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'Absolutely critical': Looming rail worker strike causing concern for Sask.'s biggest industries


The possibility of a strike by both Canadian National (CN) and Canadian Pacific Kansas City (CPKC) rail workers has Saskatchewan’s major economic drivers sounding alarms.

Last week, workers of Canada’s two largest rail companies voted overwhelming in favour of a strike if they are unable to negotiate a deal.

“Rail movement of our grain is absolutely critical,” said Agricultural Producers Association of Saskatchewan (APAS) Vice President Bill Prybylski.

“There’s a limited amount of time mines can continue operating without rail getting product to market,” said Saskatchewan Mining Association (SMA) President Pam Schwann.

According to the SMA, potash mines in the province exported over $18 billion in product last year. Ninety nine per cent of product was moved by rail.

“It’s a large bulk and tonnage product,” Schwann explained. “We rely on rail to get our product to market.”

If a strike action begins, the effects could be detrimental to mines in the province.

“We only have storage for five to seven days,” Schwann added. “At that time, production has to stop.”

Even when the strike ends, restarting production takes time.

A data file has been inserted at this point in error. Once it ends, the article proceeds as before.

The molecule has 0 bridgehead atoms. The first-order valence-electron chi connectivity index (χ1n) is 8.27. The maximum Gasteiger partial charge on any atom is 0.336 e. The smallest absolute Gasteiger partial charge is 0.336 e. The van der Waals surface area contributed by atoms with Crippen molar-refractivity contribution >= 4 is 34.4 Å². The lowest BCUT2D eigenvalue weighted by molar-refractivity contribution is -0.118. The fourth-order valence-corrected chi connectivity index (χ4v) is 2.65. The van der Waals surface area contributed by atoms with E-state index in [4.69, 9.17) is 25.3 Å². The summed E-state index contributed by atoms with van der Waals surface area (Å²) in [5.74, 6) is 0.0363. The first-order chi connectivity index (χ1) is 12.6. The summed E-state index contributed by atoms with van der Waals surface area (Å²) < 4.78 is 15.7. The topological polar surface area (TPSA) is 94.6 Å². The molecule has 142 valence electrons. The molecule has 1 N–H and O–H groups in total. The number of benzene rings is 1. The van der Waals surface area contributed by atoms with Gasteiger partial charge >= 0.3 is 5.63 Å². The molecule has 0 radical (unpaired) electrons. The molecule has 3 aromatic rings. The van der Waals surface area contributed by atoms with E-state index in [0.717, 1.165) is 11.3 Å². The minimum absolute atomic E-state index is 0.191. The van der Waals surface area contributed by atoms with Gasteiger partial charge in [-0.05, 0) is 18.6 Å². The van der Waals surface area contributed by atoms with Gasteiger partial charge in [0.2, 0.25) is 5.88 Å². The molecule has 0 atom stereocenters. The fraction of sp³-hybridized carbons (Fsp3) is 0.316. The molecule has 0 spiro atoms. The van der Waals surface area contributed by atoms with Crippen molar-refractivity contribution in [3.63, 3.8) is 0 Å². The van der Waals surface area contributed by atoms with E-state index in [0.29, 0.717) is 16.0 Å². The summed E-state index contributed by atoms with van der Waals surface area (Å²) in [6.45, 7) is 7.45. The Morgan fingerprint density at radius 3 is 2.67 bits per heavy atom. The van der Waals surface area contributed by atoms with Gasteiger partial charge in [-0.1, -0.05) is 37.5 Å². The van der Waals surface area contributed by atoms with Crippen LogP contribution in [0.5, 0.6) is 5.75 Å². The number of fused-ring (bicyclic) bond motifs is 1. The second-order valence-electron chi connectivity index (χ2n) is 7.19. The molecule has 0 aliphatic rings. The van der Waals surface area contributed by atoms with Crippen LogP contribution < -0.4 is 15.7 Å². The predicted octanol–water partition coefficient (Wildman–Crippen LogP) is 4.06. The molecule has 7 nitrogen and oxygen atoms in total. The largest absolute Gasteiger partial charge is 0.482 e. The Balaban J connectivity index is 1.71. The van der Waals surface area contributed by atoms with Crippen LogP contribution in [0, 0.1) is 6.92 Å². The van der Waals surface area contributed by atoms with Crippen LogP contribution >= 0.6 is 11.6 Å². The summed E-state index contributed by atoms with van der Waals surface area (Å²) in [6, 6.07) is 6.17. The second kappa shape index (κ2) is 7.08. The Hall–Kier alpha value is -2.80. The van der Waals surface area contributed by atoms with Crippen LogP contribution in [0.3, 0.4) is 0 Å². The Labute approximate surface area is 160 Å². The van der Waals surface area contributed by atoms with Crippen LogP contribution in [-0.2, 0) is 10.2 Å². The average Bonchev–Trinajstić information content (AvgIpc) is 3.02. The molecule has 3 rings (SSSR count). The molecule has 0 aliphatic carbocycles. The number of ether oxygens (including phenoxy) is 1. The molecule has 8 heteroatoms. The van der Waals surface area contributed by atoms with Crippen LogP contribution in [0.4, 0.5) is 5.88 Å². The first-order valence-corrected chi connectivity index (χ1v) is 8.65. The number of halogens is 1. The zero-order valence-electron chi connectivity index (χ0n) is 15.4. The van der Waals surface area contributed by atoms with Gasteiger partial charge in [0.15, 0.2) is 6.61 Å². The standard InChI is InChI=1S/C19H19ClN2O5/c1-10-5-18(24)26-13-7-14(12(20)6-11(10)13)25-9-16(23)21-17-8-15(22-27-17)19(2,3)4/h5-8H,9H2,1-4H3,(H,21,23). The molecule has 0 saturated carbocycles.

“For every day of strike, there’s about seven days of recovery time,” Schwann said. “So it takes time to get things back running smoothly.”

A potential strike could hit producers on either side of the growing season.

“The impact in the spring on the fertilizer industry is tremendous,” said Fertilizer Canada President and CEO Karen Proud. “Farmers are waiting to get supplies ahead of the planting season.”

“For our mining partners, Canada is relied on to export potash,” she added.

The rail strike comes less than a year after B.C. port workers walked the picket lines.

Prybylski says producers in our province are still feeling the effects of that supply chain disruption.

“When there are backlogs in the system that usually means lower prices for the grain they do sell,” he said. “Grain prices have taken a significant decrease in the last couple years.”

Industry leaders say Saskatchewan’s and Canada’s high reputation is on the line.

“We can grow high quality grain here,” Prybylski said. “But getting it to port is getting to be more of a challenge.”

“We have some of the best, most reliable mining in the world,” Proud added. “But if we can’t get our product to market in time, that’s a hit on our reputation as a trading partner.”

Premier Scott Moe promoted that reputation Monday at the Saskatchewan Chamber of Commerce’s Food, Fuel and Fertilizer Global Summit in Regina.

He says a strike would not be good for Saskatchewan.

“It’s entirely problematic,” Premier Scott Moe told reporters. “Any interruption to the supply chain is a challenge for the general health of the economy in Saskatchewan.”

Rail workers could be on strike as early as May 22. Top Stories

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